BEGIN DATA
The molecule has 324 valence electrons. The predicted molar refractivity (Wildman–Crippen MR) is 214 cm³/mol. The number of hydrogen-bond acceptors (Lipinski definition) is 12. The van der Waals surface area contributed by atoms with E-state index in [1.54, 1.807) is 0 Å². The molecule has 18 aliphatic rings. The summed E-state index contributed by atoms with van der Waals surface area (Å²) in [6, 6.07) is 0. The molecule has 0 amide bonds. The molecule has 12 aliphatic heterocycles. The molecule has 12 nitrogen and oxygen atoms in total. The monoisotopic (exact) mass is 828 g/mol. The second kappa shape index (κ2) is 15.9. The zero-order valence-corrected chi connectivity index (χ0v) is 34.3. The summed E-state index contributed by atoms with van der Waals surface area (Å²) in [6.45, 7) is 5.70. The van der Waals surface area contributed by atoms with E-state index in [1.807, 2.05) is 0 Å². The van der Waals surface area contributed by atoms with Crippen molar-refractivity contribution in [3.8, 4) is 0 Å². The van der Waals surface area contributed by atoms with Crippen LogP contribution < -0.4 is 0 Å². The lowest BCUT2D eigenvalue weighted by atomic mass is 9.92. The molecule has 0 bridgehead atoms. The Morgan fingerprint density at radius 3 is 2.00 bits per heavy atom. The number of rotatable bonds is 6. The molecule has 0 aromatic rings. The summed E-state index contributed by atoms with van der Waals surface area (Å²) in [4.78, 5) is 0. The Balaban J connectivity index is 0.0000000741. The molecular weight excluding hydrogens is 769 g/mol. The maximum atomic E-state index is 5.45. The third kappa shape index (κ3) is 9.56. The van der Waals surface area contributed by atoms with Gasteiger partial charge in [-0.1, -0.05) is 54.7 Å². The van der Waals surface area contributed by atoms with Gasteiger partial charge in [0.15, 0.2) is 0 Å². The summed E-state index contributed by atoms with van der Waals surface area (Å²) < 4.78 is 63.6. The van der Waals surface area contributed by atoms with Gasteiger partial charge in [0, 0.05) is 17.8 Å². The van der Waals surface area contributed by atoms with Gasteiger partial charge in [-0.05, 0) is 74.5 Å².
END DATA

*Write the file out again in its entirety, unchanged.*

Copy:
The molecule has 324 valence electrons. The predicted molar refractivity (Wildman–Crippen MR) is 214 cm³/mol. The number of hydrogen-bond acceptors (Lipinski definition) is 12. The van der Waals surface area contributed by atoms with E-state index in [1.54, 1.807) is 0 Å². The molecule has 18 aliphatic rings. The summed E-state index contributed by atoms with van der Waals surface area (Å²) in [6, 6.07) is 0. The molecule has 0 amide bonds. The molecule has 12 aliphatic heterocycles. The molecule has 12 nitrogen and oxygen atoms in total. The monoisotopic (exact) mass is 828 g/mol. The second kappa shape index (κ2) is 15.9. The zero-order valence-corrected chi connectivity index (χ0v) is 34.3. The summed E-state index contributed by atoms with van der Waals surface area (Å²) in [6.45, 7) is 5.70. The van der Waals surface area contributed by atoms with E-state index in [1.807, 2.05) is 0 Å². The van der Waals surface area contributed by atoms with Crippen molar-refractivity contribution in [3.8, 4) is 0 Å². The van der Waals surface area contributed by atoms with Crippen LogP contribution < -0.4 is 0 Å². The lowest BCUT2D eigenvalue weighted by atomic mass is 9.92. The molecule has 0 bridgehead atoms. The Morgan fingerprint density at radius 3 is 2.00 bits per heavy atom. The number of rotatable bonds is 6. The molecule has 0 aromatic rings. The summed E-state index contributed by atoms with van der Waals surface area (Å²) in [4.78, 5) is 0. The Balaban J connectivity index is 0.0000000741. The molecular weight excluding hydrogens is 769 g/mol. The maximum atomic E-state index is 5.45. The third kappa shape index (κ3) is 9.56. The van der Waals surface area contributed by atoms with Gasteiger partial charge in [-0.1, -0.05) is 54.7 Å². The van der Waals surface area contributed by atoms with Gasteiger partial charge in [0.15, 0.2) is 0 Å². The summed E-state index contributed by atoms with van der Waals surface area (Å²) < 4.78 is 63.6. The van der Waals surface area contributed by atoms with Gasteiger partial charge in [0, 0.05) is 17.8 Å². The van der Waals surface area contributed by atoms with Gasteiger partial charge in [-0.05, 0) is 74.5 Å².